Sectarianism and the Trail of Blood

There was a time in my life when I sought the continuity of truth in ‘the trail of blood,’ the communities who defined themselves against the established church. As I began to study the history of the church, I became particularly concerned when I discovered that “the trail of blood” generally included the gnostics of the early church who denied the incarnation and the Catharists of the medieval era who denied the Trinity and practiced communal marriage.
When I turned away from a sectarian view of the church to embrace the whole church with all of its triumphs and failures, I sensed a belongingness to this vast community of people. I also experienced a connectedness to history that broke the arrogance of my sectarian attitude and created a humility that allowed me to be defined by the church as the worldwide community of people to which I belonged. This means that I am able to affirm the whole church in all the various paradigms of history.
– Robert Webber, Ancient Future Faith. Grand Rapids: Baker, 1999. p.73.

I read this book when it came out twelve years ago, at a time when my faith was at a formative stage. Reacting against fundamentalism and responding to postmodernism, I’d just started reading theology and I was malleable. I was inspired and influenced by Webber’s book. It was before I’d read Yoder and while I was living with my grandfather, an ecumenically minded evangelical Anglican minister, who probably would have liked Webber very much. Reading Webber I came closer than I ever have in my life to becoming an Anglican.

Reading parts of it again now, it still resonates. This passage stuck out as I read, as you might imagine it would. I’m much less sectarian and much less ‘against’ the mainstream church(es) than a few years ago, say when I aligned myself with the housechurch movement. Working for a denomination has helped me with that, as has preparing some lectures this year introducing theology. I tried to enter sympathetically into a variety of perspectives, and it made me broader.

But still, what am I to do with Webber’s words here? Is to be an Anabaptist to align oneself with the ‘trail of blood’?

And how do we take ‘trail of blood’? Blood spilt or blood shed? Being persecuted and killed for your beliefs (by the mainstream church?) is nothing to be ashamed of, if I read the gospels correctly. Spilling blood for your beliefs – now that is a problem.

Can I have a more nuanced position than the alternatives Webber gives us here? Not every community that defines itself against the established church, but some? The ones that have good reason for distinction?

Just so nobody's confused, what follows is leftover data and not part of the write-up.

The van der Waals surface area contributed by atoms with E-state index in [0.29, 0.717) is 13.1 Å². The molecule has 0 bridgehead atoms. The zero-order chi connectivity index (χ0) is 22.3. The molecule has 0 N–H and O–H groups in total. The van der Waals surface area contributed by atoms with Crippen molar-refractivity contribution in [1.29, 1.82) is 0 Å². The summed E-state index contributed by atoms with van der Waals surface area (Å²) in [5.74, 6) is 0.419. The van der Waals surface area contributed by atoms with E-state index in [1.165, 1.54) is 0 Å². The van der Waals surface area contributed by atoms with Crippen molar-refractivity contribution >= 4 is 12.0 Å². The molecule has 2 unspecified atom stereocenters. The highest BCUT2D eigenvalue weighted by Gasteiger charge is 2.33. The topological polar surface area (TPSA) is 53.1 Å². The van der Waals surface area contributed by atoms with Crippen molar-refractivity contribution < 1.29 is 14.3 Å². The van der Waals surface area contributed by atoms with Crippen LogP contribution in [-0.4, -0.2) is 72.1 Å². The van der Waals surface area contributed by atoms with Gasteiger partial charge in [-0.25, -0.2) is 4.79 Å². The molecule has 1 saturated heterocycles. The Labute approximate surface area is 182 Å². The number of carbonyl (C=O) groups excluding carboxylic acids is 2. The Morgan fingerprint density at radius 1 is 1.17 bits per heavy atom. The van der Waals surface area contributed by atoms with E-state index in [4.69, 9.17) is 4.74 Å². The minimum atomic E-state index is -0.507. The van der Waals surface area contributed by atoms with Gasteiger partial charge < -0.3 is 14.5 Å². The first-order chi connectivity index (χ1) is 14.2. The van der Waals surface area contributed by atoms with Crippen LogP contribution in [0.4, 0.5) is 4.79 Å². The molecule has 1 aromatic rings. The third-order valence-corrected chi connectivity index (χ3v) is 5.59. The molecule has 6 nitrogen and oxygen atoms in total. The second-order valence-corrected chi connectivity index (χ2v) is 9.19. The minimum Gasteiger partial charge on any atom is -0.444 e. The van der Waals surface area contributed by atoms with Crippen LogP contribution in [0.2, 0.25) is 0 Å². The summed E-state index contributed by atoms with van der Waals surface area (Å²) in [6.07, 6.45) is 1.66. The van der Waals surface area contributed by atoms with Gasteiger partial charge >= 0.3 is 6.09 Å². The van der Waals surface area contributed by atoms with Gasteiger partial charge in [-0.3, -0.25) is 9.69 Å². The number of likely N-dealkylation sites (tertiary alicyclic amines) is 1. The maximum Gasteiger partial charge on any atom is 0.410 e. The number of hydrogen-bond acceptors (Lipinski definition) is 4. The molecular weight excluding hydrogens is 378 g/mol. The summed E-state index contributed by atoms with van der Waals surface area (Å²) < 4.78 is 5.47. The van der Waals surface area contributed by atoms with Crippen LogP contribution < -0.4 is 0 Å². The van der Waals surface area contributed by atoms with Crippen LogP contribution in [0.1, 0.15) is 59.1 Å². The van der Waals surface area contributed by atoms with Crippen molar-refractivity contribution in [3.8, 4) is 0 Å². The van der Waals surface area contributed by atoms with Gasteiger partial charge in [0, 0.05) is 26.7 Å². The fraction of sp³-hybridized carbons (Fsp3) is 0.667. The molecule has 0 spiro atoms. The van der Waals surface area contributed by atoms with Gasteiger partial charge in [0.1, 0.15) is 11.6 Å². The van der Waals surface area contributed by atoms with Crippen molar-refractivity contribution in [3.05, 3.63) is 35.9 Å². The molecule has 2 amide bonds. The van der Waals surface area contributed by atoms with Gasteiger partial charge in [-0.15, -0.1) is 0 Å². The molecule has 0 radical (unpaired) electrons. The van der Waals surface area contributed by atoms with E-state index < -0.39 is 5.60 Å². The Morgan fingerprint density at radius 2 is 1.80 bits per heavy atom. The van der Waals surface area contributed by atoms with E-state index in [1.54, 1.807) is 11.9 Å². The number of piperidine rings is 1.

With his new attitude, could Webber still embrace the sectarian churches? Or are they now excluded from the vast church in all its connectedness through history?

I think the ‘trail of blood’ theory of churches is related to a Landmark Baptist view of church history – that there is a succession of persecuted true Christians culminating in the Baptists. I’m sure it is tied to some terrible fundamentalist ideas. But in a mild form, of at least acknowleding the idea of renewal throughout church history, it has some merit.

I bring the quote from Webber to you because it at once appeals to me and makes me bristle. Yes! And No!

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2 thoughts on “Sectarianism and the Trail of Blood

  1. Aligning oneself to the ‘trail of blood’ seems to me problematic and spiritually problematic, in part because of the reasons Webber raises (incidentally, I agree on the appeal of the book – I had a similar response when I read in college).

    I know Anabaptists have strong ‘trail of blood’ impulse as the significance of the whole Martyrs’ Mirror thing shows but this has also morphed into a seeking after death and the exaltation of it seems unhelpful (note this is more about how the living approach the trail of blood rather than the persecuted themselves).

    More than that, Christian killing Christian or in fact the murder of any person (Christian or otherwise) is never the will of God so the exaltation of Sin strikes me as somewhat perverse.

    I guess to summarise my thinking the heroism is not the trail of blood but the life of discipleship which will this side of eternity often manifest itself in blood-letting but not always. Should the life of Menno Simons be respected less than that of Manz since he died of natural causes?

    Sorry, I’ve rambled a bit. Tangentially, this is part of the reason I think the death of Jesus is important irrespective of the ‘trail of blood’: http://bit.ly/ibgSEt

  2. Thanks Casper, I agree with your thoughts. I guess the trail of blood can be a side product of discipleship rather than the focus.

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